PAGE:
Story by Hathairat Phaholtap
Photos by Atithep Chanthet
Amid calls from Thailand’s new generation for the resignation of the prime minister, the amending of the constitution, and reform of the monarchy, the Isaan Record talks with Assoc. Prof. Dr. Somchai Phatharathananunth from Mahasarakham University’s Faculty of Humanities and Social Sciences about a solution for the country’s political crisis.
The Isaan Record: How do you see the student-led movement, especially the part of it led by students in Isaan?
Somchai Phatharathananunth: It’s unexpected. Nobody knows exactly how it happened. But if we were to analyze it and look at what students have said in interviews or on stage, there’s one thing that they highlight, and it’s that the current political system is destroying their future.
We can say that when they see the current administration is causing Thailand to move backwards, and they see no future for the country, they realize that the current government is in power because it was they who’d written their own political rules that led to and has kept them in power.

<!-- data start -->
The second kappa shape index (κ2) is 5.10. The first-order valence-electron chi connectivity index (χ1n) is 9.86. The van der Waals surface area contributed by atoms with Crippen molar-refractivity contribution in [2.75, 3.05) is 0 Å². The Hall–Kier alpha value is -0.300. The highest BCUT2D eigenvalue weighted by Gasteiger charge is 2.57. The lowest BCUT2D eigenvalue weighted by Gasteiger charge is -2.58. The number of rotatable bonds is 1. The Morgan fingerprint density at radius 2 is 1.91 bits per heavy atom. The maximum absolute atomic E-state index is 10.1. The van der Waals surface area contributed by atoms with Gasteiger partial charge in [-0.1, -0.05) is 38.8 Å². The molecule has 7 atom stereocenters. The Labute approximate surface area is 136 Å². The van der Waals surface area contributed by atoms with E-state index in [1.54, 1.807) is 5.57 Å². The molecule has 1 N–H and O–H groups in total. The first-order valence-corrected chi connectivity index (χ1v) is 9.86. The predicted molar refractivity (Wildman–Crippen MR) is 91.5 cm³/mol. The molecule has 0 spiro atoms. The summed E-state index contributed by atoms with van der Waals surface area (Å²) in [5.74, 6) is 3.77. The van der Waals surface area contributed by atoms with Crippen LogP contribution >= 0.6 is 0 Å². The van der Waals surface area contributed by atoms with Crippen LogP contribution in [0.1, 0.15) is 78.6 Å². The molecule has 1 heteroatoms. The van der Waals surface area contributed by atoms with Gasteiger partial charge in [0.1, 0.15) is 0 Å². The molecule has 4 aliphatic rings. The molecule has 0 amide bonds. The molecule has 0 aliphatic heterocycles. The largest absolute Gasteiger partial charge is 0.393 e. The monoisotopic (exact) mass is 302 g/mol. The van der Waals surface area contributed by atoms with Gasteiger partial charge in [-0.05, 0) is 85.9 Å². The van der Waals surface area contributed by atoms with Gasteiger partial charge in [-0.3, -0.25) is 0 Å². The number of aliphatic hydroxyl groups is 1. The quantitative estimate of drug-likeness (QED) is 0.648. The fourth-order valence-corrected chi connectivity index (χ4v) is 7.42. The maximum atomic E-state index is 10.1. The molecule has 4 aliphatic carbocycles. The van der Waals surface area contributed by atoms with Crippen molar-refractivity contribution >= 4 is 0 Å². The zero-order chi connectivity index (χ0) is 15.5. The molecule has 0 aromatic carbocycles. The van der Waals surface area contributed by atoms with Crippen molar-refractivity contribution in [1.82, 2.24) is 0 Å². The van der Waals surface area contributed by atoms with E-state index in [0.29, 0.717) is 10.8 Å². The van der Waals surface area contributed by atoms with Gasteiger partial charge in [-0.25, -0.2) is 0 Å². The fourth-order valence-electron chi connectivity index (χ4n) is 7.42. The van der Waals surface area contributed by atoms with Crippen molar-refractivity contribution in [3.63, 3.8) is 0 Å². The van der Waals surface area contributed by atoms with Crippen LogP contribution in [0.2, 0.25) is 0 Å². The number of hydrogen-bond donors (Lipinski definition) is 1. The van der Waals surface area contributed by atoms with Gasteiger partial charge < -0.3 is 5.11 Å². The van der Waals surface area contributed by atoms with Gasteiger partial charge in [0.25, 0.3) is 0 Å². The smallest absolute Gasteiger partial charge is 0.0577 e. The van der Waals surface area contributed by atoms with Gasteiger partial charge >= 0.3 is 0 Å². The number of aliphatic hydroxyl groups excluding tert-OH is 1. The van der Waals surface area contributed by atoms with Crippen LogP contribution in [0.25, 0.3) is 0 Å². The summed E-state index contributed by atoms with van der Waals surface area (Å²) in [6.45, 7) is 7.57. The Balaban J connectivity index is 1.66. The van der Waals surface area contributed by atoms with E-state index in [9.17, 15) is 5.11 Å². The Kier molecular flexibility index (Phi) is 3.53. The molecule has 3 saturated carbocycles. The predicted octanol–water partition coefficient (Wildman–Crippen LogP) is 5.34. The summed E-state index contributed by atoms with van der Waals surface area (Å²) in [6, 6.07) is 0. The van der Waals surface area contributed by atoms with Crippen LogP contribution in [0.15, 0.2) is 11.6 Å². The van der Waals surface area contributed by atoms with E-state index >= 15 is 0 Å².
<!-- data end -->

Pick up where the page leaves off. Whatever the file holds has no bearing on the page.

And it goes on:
University students are no different than school students because they have experienced one government or prime minister in the past six, seven years that has governed the country in the same old ways and has not led to any change for the better. This has caused young people to feel like the government is destroying their future.
If you’re talking about Isaan, if these young people are in their first and second years of university, it means they were probably in the seventh or eighth grade when the coup occurred. They might not know that much about the military coup of September 19, 2006, or about red shirt protests, but they might have heard their parents talking about them and so developed a sense of sympathy.
That is why they had a negative view of the 2014 coup—because they are aware that the struggle in Isaan is about the fight for democracy. So these students have been seeking to find out who was behind the coup and the writing of the constitution, as well as the 20-year national strategy plan.